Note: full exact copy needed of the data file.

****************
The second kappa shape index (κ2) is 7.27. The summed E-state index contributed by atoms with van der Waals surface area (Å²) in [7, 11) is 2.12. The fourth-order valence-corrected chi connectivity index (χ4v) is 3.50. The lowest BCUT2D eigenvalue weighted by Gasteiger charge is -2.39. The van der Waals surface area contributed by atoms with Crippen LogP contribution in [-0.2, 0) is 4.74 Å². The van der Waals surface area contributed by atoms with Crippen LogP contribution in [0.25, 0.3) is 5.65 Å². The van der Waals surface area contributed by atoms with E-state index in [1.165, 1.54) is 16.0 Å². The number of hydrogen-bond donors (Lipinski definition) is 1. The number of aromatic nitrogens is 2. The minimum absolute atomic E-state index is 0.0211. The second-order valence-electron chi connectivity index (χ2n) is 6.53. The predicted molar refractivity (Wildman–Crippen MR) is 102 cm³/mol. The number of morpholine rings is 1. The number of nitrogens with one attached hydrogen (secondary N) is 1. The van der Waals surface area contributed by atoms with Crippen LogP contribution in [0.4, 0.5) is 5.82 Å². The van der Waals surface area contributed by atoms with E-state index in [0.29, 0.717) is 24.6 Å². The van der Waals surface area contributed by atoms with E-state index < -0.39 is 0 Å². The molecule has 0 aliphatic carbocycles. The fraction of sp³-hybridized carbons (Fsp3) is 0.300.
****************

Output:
The second kappa shape index (κ2) is 7.27. The summed E-state index contributed by atoms with van der Waals surface area (Å²) in [7, 11) is 2.12. The fourth-order valence-corrected chi connectivity index (χ4v) is 3.50. The lowest BCUT2D eigenvalue weighted by Gasteiger charge is -2.39. The van der Waals surface area contributed by atoms with Crippen LogP contribution in [-0.2, 0) is 4.74 Å². The van der Waals surface area contributed by atoms with Crippen LogP contribution in [0.25, 0.3) is 5.65 Å². The van der Waals surface area contributed by atoms with E-state index in [1.165, 1.54) is 16.0 Å². The number of hydrogen-bond donors (Lipinski definition) is 1. The number of aromatic nitrogens is 2. The minimum absolute atomic E-state index is 0.0211. The second-order valence-electron chi connectivity index (χ2n) is 6.53. The predicted molar refractivity (Wildman–Crippen MR) is 102 cm³/mol. The number of morpholine rings is 1. The number of nitrogens with one attached hydrogen (secondary N) is 1. The van der Waals surface area contributed by atoms with Crippen LogP contribution in [0.4, 0.5) is 5.82 Å². The van der Waals surface area contributed by atoms with E-state index in [0.29, 0.717) is 24.6 Å². The van der Waals surface area contributed by atoms with E-state index < -0.39 is 0 Å². The molecule has 0 aliphatic carbocycles. The fraction of sp³-hybridized carbons (Fsp3) is 0.300.